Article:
If you're confused about the potential rules and regulations regarding medical and recreational marijuana in Canada, you're in good company. Ontario Premier Kathleen Wynne recently lamented that the federal government hasn't clarified the issue for provinces and territories. "That clarification hasn't happened and I think there is some blurring of the line," she said. "We're a bit in the weeds."
To help out, we've put together a list of key issues that will define differences between medical and recreational marijuana in Canada.
1. When will the rules be clarified?
The government will offer some clarification about Canada's medical marijuana laws by late August of this year, which is the deadline to implement the ruling from the court case that upheld the rights of patients to grow marijuana at home. However, we might not get an idea about what regulations for recreational marijuana will look like - including the potential for home growing - until federal legislation is introduced in spring 2017.
2. Where can patients buy marijuana?
Right now, the only 100 percent legal way to buy medical marijuana is through Health Canada's mail-order system, which connects patients with licensed producers across the country. However, Vancouver patients can purchase marijuana through licensed medical dispensaries, which aren't federally legal, but the city has allowed them to operate within a "gray market." Cities such as Victoria are taking Vancouver's lead while others are trying to crack down on dispensaries through fines or raids. It goes without saying that recreational use is still illegal, though activists have been pushing for immediate halt to arrests and decriminalization as a step toward legalization.
3. Where will marijuana be sold in the future?
Many assume that medical marijuana dispensaries will be legalized and regulated along with recreational retailers. But the feds haven't commented on the issue, so it's possible that patients will continue buying medicine through the mail while other Canadians go through retailers.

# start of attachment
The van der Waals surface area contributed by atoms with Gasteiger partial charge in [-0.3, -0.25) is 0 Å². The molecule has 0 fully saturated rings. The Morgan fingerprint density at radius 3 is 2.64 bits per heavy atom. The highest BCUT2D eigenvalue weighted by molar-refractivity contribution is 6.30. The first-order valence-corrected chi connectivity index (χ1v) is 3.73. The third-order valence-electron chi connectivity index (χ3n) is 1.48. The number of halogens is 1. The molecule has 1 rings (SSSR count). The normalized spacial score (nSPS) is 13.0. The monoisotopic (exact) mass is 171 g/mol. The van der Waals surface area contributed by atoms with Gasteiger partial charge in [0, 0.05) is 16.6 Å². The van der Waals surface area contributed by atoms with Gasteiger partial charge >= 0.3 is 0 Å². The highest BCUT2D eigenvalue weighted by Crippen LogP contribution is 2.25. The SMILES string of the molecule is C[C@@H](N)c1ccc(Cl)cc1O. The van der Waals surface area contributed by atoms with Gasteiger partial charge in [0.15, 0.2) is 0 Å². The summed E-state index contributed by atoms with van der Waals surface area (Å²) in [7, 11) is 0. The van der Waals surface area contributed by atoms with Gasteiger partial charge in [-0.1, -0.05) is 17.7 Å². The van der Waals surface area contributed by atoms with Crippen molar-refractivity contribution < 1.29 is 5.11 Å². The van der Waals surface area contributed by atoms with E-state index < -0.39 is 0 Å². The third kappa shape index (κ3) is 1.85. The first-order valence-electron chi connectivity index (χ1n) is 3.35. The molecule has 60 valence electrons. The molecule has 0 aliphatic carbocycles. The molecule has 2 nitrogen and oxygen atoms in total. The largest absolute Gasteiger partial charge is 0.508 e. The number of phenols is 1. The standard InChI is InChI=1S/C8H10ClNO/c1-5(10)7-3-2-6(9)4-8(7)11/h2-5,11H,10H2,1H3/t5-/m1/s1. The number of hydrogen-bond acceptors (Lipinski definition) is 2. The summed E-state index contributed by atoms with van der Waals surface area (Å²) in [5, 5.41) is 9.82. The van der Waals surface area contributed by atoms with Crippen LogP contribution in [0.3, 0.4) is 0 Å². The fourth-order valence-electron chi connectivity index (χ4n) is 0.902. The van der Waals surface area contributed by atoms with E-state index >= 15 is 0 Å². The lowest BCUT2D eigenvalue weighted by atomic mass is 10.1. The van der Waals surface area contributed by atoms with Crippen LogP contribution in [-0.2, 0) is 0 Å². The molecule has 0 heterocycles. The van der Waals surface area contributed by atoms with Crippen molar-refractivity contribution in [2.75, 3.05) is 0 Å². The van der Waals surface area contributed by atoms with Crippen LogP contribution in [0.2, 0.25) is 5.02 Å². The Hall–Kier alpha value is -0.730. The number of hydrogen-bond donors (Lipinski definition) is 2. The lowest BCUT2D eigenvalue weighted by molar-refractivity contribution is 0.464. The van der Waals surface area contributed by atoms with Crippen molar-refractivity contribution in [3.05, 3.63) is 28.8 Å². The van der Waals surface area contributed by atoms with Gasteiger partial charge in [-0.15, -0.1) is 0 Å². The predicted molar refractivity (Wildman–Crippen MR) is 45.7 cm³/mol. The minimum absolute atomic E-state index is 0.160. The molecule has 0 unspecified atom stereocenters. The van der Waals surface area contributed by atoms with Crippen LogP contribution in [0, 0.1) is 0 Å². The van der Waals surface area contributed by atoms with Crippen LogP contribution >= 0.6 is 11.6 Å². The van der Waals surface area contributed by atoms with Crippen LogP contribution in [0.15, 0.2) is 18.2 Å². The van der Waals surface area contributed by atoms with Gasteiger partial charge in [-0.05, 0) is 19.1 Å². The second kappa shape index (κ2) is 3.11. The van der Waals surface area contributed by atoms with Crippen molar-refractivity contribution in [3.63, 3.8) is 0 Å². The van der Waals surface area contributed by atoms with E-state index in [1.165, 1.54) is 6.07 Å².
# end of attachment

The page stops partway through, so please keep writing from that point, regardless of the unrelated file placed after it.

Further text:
However, groups are pressuring the government to expand access for patients - either by legalizing dispensaries or allowing pharmacies to begin medical marijuana as well. That could mean Shopper's Drug Mart and other pharmacies working with - or replacing - dispensaries as well as licensed producers.
The federal government has also been tight-lipped about where recreational marijuana will be sold. Some possibilities include provincially-owned liquor stores, privately-owned stores similar to shops in legal states, a system mixing those models, or one including both, as well as an Amazon-like courier service.
4. What about home growing?
Based on the Allard case, it's expected that the federal government will amend Health Canada's regulations to allow all medical marijuana patients to grow cannabis at home. Right now some patients are allowed to grow marijuana through a court injunction that expires when the new rules take place.
But the government hasn't commented on whether or not Canadians will be allowed to grow marijuana at home for personal, recreational use. However, Kirk Tousaw - one of the lawyers in the grow-at-home case - told Civilized that it could be unconstitutional to criminalize the cultivation of a plant that people can buy in stores.
"I don't think the charter would allow a situation where you can buy a plant in the stores but you can't grow it in your backyard. That seems to me to be a very serious infringement on Section 7 of the Charter [of Rights and Freedoms]," which protects a person's autonomy and personal liberties.
5. What will the legal age be?
One big difference between medical and recreational marijuana regulations will likely involve age restrictions. All of America's legal states have harmonized the legal drinking age - 21 or older - with the "toking age." If Canada followed suit, the legal age would be 18 or 19 depending on the province.
But Health Canada restricts medical marijuana to patients 18 or older. And groups such as the College of Family Physicians of Canada argue that the age should be raised to 25 because marijuana could negatively impact the developing brain.
That last detail could influence the federal government's decision on the legal age for recreational use. But the government hasn't clarified whether they'll set the legal age based on when cannabis consumption is considered safe or when society believes people are old enough to make adult decisions.